The determination of the US Fed to leave interest rates higher for longer has led to widespread bond selling. The selling of long-term bonds especially has caused the interest curve to experience bearish steepening.
Rise in selling of bond yields
Investors’ reaction to the US Federal Reserve’s (Fed) intentions to keep interest rates higher for a long time is being translated into downward pressure on stock markets.
The interest rate curve is currently experiencing bear steepening as a result of the significant increases in bond yield selling. This is particularly true of the selling of longer term bonds.
Bear steepening is when the yield curve widens because the long-term interest rates are increasing at a faster rate than short-term rates. This is what is happening now in the market Until now, the yield curve was inverted ( long term yields lower than the short end) for a long time. This is considered to be atypical and is interpreted as a precursor to an economic recession.
However, the US economy has been showing no indications of slowing down recently despite difficult US economic data and high interest rate levels. Therefore, in a strong economic environment, the interest rate curve has started to normalise. This results in higher market interest rates (yields on longer duration bonds).
US government funding in focus
The uncertainty around a potential federal government shutdown is another factor affecting market confidence. If this happens, it would harm the nation's credit, according to the rating agency Moody's. The Saturday deadline is drawing near, and members of Congress are attempting to negotiate a compromise that will at least temporarily extend government financing.
Moody's warning comes just a month after Fitch downgraded the US by one notch over a debt ceiling crisis. In this context, Moody's is the last of the major agencies still holding the US the main triple 'A' rating.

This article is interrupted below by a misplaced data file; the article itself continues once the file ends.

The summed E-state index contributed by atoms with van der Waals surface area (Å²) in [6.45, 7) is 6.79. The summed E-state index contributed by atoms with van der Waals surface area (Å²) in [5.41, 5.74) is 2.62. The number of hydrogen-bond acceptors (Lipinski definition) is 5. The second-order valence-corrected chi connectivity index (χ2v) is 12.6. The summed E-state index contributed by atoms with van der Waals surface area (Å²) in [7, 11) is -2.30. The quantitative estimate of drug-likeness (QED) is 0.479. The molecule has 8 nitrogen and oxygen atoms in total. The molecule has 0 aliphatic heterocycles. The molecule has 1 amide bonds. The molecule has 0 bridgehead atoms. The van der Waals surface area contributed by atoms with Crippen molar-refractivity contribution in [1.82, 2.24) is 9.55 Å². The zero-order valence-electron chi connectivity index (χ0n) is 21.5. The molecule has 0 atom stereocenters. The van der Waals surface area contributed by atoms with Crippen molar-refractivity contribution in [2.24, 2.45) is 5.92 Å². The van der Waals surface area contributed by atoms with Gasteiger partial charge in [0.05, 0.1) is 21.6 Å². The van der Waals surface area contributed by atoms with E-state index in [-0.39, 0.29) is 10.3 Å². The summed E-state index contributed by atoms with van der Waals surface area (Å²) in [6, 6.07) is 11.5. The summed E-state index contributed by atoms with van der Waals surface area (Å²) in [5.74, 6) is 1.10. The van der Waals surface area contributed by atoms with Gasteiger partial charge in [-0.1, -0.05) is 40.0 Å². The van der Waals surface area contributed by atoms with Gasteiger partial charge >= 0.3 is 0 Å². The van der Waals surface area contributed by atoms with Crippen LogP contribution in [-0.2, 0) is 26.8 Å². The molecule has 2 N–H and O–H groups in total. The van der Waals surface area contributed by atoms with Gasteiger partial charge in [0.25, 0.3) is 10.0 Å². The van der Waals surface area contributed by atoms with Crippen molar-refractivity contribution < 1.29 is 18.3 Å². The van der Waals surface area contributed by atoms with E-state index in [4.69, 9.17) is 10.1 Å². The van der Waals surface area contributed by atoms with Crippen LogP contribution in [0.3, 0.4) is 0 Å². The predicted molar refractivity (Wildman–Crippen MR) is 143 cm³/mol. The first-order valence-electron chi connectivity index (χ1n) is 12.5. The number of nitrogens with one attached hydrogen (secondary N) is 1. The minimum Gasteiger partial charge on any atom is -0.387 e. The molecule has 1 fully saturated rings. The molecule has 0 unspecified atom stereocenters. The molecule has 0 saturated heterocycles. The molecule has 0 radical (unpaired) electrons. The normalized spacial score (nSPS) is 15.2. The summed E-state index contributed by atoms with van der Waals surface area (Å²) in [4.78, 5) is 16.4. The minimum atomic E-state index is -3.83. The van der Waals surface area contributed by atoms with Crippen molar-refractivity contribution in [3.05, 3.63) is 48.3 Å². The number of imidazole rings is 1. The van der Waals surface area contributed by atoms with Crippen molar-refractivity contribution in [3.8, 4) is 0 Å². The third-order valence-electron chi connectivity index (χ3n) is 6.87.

The US Dollar is strengthening against its peers
As a result of all of the above, the risk sentiment among investors is gradually worsening. Investor sentiment is reflected in the strengthening of the US Dollar against all its peers (positive correlation with interest rates) and in the collapse of stock market indices.
The Nasdaq index, which is the most sensitive to interest rate changes, has broken below the bullish trend line that has been in place since the beginning of the year. It is currently forming a head and shoulders pattern that if confirmed (when traded below the neckline) would have a bearish projection of around 9%.
TECH100 monthly chart, September 27, 2023. Source: CAPEX.com WebTrader.
- The stock market is under pressure as the Fed seems determined to leave rates higher for longer.
- The interest rate curve is experiencing “bear steepening” due to an increase in bond selling.
- The US economy continues to show signs of strengthening.
- Investors are monitoring developments in US government funding.
- Investors’ risk sentiment is deteriorating.
- The US Dollar is strengthening against its peers.
- The Nasdaq index has broken the bullish trend line downwards.
Sources: Bloomberg, Reuters